Flood alert sounded in East Indian area

News and Press Release
Originally published
NEW DELHI, Jun 19, 2007 (Xinhua via COMTEX) -- The government of East Indian state Assam Tuesday sounded an alert after heavy monsoon rains and flash floods inundated hundreds of villages, displacing nearly 150, 000 people, Indo-Asian News Service (IANS) reported here.

"A general alert has been sounded across the state with a central control room set up to monitor the flood situation with the rising level of all major rivers leading to floodwaters inundating hundreds of villages," IANS quoted Bhumidhar Barman, Assam revenue, relief and rehabilitation minister, as saying.

IANS said that the Brahmaputra river is flowing above the danger level in at least seven places in Assam.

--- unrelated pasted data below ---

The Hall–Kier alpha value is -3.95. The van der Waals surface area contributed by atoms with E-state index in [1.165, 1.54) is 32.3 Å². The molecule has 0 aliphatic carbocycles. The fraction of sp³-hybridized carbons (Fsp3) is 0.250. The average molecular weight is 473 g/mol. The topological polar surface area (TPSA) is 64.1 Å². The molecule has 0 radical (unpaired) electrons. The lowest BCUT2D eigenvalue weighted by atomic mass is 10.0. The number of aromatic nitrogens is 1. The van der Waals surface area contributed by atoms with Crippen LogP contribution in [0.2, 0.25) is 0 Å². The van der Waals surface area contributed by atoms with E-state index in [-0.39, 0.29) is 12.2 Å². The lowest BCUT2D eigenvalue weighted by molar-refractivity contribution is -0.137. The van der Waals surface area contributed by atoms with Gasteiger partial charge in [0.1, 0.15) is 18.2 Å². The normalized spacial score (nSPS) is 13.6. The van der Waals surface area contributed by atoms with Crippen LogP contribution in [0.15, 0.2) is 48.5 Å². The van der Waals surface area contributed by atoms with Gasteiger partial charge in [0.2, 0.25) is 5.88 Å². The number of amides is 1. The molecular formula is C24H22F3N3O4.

The Regional Meteorological Center Tuesday warned of more rains and thundershowers in the next 24 hours.

"So far 125 villages have been affected with an estimated 149, 856 people displaced in the first wave of floods to hit the state, " Barman told IANS.

Residents of flood-hit villages in the North Lakhmipur and Karimgang areas were forced out of their homes late Monday and are now sheltered in makeshift tents and on other raised platforms and embankments.

Barman said the flood situation was grim with breaches in embankments reported from some places.

Thousands of villagers have lost their homes and croplands in the floods.

Road transport has also been hit in some parts of the state because highways are flooded.

As one of Asia's largest rivers, the 2,906 km long Brahmaputra traverses China's Tibet region, India and Bangladesh before converging with the Bay of Bengal.

Every year, floods leave a trail of destruction, washing away villages, submerging paddy fields and drowning livestock, besides causing loss of human life and property, in Assam with a population of 26 million.